Debra was extremely concerned about the harm that might come to the vultures during the relocation process and hoped that I could help convince the birds not to return to this area during the coming winter.

I advised Debra of what I tell all my clients who ask me to make behavioral changes in their animals. I can only suggest to the animal that they change their behavior. I can certainly strongly point out the pros and the cons of a particular behavior; however, I have no direct control over an animal. Just like a human, the animal has to make the choice to change their behavior. With this in mind, Debra still decided to go ahead.

I asked Debra to send me as many of the details as she could about the relocation. I wanted specific information on what would happen to the vultures if they returned to Leesburg. My strategy was to convince them of how dangerous it was to return and suggest they go somewhere else. Failing that, I wanted to tell them the details of what would happen, so they could be prepared for what they had to endure. My hope, and Debra’s, was that all the birds would remain safe, no matter what happened.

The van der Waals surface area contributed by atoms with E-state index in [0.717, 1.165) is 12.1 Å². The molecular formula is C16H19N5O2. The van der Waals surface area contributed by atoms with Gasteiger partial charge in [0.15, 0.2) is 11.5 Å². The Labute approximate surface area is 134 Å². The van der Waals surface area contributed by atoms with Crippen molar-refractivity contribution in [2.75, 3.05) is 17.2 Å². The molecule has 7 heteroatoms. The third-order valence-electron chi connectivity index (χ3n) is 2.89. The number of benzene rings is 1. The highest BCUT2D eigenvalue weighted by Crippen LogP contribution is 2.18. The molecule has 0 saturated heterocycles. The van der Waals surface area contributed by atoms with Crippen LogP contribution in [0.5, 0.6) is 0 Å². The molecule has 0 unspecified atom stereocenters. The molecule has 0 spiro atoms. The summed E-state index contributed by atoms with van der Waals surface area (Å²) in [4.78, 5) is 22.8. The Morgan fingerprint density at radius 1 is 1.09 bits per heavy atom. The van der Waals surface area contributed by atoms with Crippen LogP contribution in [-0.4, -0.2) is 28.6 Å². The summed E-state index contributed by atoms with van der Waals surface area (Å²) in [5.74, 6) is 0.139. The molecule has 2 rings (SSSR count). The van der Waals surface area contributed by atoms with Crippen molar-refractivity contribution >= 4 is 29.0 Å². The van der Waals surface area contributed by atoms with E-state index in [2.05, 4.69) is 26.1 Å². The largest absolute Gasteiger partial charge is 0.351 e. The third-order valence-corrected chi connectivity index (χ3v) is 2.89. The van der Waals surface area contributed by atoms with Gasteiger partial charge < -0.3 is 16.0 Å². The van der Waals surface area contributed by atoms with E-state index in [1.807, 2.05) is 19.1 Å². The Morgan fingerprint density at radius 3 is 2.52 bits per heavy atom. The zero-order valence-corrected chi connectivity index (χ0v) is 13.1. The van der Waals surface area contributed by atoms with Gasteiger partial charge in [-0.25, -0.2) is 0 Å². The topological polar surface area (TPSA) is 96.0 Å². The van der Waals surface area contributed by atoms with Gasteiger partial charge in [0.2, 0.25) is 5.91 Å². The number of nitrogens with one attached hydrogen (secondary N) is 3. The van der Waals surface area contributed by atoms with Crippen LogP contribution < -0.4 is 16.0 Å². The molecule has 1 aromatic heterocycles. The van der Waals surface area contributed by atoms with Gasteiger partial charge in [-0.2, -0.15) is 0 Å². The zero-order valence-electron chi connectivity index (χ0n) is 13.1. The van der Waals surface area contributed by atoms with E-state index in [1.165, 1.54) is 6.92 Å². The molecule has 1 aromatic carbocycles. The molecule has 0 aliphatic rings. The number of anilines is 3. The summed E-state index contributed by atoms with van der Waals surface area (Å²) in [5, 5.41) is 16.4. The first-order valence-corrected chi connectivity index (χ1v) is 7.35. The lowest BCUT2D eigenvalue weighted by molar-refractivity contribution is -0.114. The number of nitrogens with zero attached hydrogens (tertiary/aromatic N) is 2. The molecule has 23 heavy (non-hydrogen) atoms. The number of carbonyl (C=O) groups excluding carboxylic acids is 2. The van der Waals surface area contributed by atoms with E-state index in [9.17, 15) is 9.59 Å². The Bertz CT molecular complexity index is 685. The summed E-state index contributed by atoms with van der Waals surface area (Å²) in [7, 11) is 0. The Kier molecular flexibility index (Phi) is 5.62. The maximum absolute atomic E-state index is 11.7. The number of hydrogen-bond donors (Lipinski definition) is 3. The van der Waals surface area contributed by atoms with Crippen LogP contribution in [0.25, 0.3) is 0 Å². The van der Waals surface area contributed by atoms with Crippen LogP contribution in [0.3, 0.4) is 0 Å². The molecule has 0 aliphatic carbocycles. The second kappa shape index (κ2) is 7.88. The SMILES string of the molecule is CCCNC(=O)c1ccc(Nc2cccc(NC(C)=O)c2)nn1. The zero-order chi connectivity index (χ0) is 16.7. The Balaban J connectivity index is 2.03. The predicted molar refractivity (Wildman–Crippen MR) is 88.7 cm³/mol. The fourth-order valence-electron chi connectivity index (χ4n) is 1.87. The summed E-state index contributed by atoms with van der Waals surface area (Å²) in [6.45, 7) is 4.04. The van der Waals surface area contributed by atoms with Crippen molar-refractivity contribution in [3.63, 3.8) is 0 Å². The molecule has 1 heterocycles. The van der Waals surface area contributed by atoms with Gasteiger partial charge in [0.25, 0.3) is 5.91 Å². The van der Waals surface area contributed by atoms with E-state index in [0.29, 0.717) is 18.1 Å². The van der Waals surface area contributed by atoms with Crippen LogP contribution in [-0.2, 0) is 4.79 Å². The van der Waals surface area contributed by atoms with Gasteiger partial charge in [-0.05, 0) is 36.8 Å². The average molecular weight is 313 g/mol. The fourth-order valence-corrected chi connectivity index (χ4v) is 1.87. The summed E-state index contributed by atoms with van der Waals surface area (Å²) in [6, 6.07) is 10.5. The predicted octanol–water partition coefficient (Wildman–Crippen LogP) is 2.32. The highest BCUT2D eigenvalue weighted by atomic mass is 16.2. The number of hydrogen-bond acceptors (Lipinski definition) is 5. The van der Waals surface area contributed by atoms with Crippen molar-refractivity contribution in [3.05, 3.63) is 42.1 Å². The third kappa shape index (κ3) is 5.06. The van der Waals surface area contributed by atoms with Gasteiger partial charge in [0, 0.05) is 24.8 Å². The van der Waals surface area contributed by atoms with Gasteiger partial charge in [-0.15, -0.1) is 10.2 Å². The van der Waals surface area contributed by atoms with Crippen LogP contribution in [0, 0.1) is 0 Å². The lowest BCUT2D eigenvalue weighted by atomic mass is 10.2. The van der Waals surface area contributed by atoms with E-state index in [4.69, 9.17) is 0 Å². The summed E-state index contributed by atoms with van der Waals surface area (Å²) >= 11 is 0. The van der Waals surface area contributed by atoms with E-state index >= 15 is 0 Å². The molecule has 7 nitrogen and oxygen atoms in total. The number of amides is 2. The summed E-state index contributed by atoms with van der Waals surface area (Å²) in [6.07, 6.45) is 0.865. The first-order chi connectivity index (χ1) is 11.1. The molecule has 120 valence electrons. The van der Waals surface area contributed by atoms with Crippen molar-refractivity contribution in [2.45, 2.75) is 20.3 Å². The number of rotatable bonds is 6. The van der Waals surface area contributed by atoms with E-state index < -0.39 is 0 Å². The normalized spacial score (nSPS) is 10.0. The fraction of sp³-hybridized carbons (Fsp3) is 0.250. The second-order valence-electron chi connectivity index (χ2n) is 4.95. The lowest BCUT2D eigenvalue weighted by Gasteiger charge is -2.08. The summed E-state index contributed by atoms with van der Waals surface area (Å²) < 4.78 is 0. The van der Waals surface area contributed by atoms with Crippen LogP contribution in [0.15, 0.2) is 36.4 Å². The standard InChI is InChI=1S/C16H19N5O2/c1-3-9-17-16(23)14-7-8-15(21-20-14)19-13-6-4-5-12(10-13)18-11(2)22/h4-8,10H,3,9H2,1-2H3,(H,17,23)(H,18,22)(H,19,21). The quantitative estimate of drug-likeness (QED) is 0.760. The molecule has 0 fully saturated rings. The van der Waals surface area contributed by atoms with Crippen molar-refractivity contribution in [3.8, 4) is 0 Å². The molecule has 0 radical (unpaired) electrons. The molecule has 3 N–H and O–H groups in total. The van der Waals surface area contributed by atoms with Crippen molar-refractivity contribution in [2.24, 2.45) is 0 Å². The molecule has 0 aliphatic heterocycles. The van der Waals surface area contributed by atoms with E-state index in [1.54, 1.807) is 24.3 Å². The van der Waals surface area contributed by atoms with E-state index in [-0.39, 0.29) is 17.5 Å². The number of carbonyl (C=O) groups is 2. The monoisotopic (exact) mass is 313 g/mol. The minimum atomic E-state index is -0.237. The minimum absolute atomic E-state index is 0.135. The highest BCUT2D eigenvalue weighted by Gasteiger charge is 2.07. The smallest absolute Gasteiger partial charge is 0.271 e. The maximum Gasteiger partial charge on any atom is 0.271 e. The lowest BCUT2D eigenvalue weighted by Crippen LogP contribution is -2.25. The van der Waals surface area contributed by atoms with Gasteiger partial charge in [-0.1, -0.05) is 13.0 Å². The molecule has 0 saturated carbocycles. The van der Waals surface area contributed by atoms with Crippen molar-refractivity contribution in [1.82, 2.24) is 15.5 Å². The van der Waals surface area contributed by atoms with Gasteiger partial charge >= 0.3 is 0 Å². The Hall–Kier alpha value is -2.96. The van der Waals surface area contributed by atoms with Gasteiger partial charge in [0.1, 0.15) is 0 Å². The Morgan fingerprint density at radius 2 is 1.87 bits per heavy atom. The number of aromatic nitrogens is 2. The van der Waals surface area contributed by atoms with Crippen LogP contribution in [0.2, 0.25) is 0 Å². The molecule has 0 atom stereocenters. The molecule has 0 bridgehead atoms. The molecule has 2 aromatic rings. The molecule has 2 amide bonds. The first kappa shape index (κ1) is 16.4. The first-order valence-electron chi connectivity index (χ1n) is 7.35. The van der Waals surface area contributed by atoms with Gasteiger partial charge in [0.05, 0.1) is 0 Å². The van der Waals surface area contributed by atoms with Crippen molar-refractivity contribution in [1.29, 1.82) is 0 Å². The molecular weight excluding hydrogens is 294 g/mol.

Information now in hand, I began to think about how to actually contact them. I thought I would attempt to contact their leader and appeal to him to take the flock to a safer location. My biggest concern was how I would make the connection with his thoughts. We were over 3,000 miles away from each other and although this doesn’t pose a problem for me with domesticated animals, contacting a wild vulture whose specific location I did not know was a whole different story.